An Ascension Press Article
By: Allison Ramirez
“And God said, ‘Let the land produce living creatures according to their kind: the livestock, the creatures that move along the ground, and the wild animals, each according to its kind. And it was so … and God saw that it was good.’” Genesis 1:24
During this time of isolation from other human beings, we are reminded even more of the furry (or not so furry) animals God has placed in the world to abide and dwell with us. Be it the friendly wag of a dog’s tail, the soft purr of a cat, the sound of a hamster running the wheel, a bunny nibbling a carrot, or the display of colorful fish fins, animals can be a source of companionship, joy, and a reminder of God’s creative energy and imagination.
When we are stuck at home, we have our pets to provide laughter, enthusiasm, and comfort, whether we live alone or with family. Pets can cheer us up, snuggle close, entertain and fulfill within us a sense that we are not alone; furthermore, pets are creatures who depend on us for their wellbeing; we have a purpose and responsibility to these creatures under our care, and during this time when so much feels out of our control, tending to pets who need us can be a great source of purpose.
A Lens into God’s Creativity
“Animals are God’s creatures. He surrounds them with his providential care. By their mere existence, they bless him and give him glory. Thus men owe them kindness. We should recall the gentleness with which saints like St. Francis of Assisi or St. Philip Neri treated animals.” CCC 2416
According to the Catechism of the Catholic Church:
Whether or not we have a pet of our own, animals provide a lens into the heart of God, and his ability both to bring into life and hold in existence the multitude of plants, animals, trees, and living creatures that are able to coexist together and bring diversity, beauty, and uniqueness to the world around us.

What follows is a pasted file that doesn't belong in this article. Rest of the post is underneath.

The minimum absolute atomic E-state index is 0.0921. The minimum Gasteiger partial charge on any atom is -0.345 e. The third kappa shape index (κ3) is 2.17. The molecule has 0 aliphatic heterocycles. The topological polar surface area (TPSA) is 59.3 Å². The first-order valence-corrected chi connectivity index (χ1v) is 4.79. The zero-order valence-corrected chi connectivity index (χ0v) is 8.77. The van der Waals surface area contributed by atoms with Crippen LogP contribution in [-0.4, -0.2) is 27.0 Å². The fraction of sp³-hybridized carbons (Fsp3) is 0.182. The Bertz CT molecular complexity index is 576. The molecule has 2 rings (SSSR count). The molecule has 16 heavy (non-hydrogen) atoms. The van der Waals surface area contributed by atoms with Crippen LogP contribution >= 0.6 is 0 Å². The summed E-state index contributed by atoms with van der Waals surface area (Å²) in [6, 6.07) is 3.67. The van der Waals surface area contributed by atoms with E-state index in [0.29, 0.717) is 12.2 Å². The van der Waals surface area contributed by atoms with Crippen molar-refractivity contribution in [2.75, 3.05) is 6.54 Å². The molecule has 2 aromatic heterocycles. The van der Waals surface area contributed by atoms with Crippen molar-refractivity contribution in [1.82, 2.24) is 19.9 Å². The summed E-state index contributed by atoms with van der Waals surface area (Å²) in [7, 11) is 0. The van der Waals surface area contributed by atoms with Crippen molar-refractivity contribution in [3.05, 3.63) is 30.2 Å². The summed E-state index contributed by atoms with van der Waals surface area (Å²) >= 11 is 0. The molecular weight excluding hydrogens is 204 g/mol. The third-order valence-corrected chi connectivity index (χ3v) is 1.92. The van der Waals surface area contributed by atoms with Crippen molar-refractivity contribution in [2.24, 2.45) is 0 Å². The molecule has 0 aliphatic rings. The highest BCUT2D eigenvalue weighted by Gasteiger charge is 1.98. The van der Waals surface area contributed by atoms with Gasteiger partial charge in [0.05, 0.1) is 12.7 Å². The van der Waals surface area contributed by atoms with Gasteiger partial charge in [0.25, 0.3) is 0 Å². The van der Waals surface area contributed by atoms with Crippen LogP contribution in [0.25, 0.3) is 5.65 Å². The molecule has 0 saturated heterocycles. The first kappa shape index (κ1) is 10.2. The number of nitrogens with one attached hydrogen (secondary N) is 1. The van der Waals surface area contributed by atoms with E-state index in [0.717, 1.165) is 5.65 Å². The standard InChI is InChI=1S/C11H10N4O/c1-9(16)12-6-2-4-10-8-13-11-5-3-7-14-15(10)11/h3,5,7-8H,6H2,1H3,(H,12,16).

In the book of Job, chapter 12, we are told:
“Ask the animals and they will teach you, or the birds in the sky and they will teach you, or speak to the earth, and it will teach you, or let the fish of the sea inform you. Which of all these does not know that the hand of the Lord has done this? In his hand is the life of every creature and the breath of all mankind.”
In a world where a virus riddles the delicate fabric of human existence, the world of nature and of animals remains grounded. We are still able to take a walk outdoors, enjoy the warmth of the sun and the smell of the flowers. We are still able to let the parrot hitch a ride on our shoulder, or ride the horse around the pasture and collect eggs from the chickens. Even if we cannot connect with the world in all the ways we are used to, we can connect with the environment around us and the living creatures that God has placed in our midst.
Participants in God’s Grace
We just recently celebrated Palm Sunday, and on that day we celebrated the scene in John chapter 12 who paints the image for us of “the great crowd that had come for the festival and heard that Jesus was on his way to Jerusalem. They took palm branches and went out to meet him, shouting, “Hosanna! ‘Blessed is he who comes in the name of the Lord. Blessed is the king of Israel!’” Jesus found a young donkey and sat on it, as it is written: